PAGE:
Thursday March 24th 2022
The horses field and paddock where the new house will be accessed from the A6094. Photograph from the Midlothian planning portal.
A dad’s long battle to build a house in the countryside has been won by his family who took it on after he died from Covid.
Vince Crolla spent nearly 15 years trying to gain planning permission for a home on horse fields at Meyerling, near the village of Howgate.
It had been argued that the pandemic demonstrated a need for rural homes when the most recent bid was considered.
Previously several applications for the site were rejected by Midlothian planners for breaking its countryside policy.
Son-in-law Tony Pia, who lives in Edinburgh, lodged a fresh application for the house on an adjoining field last summer citing the post Covid demand for health and wellbeing and working from home as a reason to change the council’s approach to new rural housing.
Initially rejected by planners, Mr Pia took his case to the council’s local review body who supported his appeal and gave the house the green light.
During a virtual meeting of the review body, Mr Pia’s representative Bob Tait, who had represented his father-in-law, said the family would now live in the home together.
He said: “The previous applicant sadly has died, one of the few people that I knew that has sadly succumbed to the corona (virus) disease.
“Now the family hope to be able to build a house here, like their poor father before them.
“They are Italian and Italians tend to have their parents stay with them so the idea would be that the mother would now come and live with the family, if this was to be approved.”
The plans for a house at Meyerling were first lodged by Mr Crolla in 2008 and other applicants had applied before then.
Putting forward a fresh application last September on behalf of Mr Pia, the agents argued that the Covid pandemic has shown a need for new homes to be built in the countryside.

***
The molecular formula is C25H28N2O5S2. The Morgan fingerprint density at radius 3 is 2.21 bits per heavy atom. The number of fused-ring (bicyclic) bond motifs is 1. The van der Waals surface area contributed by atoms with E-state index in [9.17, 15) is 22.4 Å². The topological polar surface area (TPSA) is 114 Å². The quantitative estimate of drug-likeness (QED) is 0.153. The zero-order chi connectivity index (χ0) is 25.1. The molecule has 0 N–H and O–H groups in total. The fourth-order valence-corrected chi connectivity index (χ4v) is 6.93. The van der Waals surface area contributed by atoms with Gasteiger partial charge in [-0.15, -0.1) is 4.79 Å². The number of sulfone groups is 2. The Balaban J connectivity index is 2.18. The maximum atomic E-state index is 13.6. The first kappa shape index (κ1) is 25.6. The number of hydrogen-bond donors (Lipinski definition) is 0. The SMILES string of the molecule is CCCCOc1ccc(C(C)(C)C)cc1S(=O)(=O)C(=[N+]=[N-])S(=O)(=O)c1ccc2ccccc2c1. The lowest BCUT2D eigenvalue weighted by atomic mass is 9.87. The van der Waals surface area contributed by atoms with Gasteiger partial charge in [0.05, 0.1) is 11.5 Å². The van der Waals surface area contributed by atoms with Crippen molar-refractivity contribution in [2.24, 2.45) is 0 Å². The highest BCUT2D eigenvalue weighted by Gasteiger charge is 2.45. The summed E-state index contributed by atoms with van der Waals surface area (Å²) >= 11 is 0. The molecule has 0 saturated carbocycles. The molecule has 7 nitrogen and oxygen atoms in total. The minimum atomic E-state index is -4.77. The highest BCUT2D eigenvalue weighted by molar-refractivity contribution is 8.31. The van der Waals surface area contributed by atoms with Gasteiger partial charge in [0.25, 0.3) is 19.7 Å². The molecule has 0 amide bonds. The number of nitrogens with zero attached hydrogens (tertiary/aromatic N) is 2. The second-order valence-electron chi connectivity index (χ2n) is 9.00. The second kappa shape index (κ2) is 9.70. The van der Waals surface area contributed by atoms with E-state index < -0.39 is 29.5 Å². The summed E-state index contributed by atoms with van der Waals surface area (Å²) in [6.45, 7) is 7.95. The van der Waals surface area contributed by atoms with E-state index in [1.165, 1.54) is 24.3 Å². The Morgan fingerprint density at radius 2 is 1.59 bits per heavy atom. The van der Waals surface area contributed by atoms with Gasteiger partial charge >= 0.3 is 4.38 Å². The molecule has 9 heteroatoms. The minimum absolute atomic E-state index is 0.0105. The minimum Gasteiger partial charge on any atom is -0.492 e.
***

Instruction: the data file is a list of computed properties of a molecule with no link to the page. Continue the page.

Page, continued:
They said: “There are many positive reasons for locating within the countryside, and there are likewise negative reasons for locating within existing built-up areas.
“This has become very evident during the 2020 to 2021 Covid 19 pandemic.
“Health and well-being, level of amenity, and access to the outdoors, makes a fundamental contribution to our health and well-being, while at the same time helping to connect people with the land and broaden understanding of issues relating to land use.
”Also, an issue which has become part of the new way of working, during and post-Covid 19 pandemic, is the desire and ability to work from home.
“We should design the properties to be attractive and functional for those who have a desire to live and work in the countryside, and to allow for effective home working.”
The new house will be a four-bedroom farmhouse with a garage, which will have living accommodation above it, attached via a glass walkway.
Mr Tait told the review body the family already kept horses in the field next to the land where the house will be built and travelled their daily to care for them.
Review body convenor Russell Imrie reminded members that a previous application, which was turned down by them was rejected over concerns about access rather than the proposal for a house on the site itself.
The new plans included a different access from the main road, however Councillor Dianne Alexander raised concerns about the safety of this alternative and the speed of vehicles on the route.
Councillor Colin Cassidy moved to support the appeal, seconded by Councillor Stuart McKenzie.
Mr McKenzie said: “These people are visiting the field on a daily basis going in because they keep their horses there, if they live there it is one less trip.”
Councillor Derek Milligan however backed colleague Councillor Alexander’s road safety concerns moving to reject the application.
The review body vote was split by three votes each and casting vote was taken by convenor Councillor Imrie who supported the appeal and planning permission was granted.Tweet Share on Facebook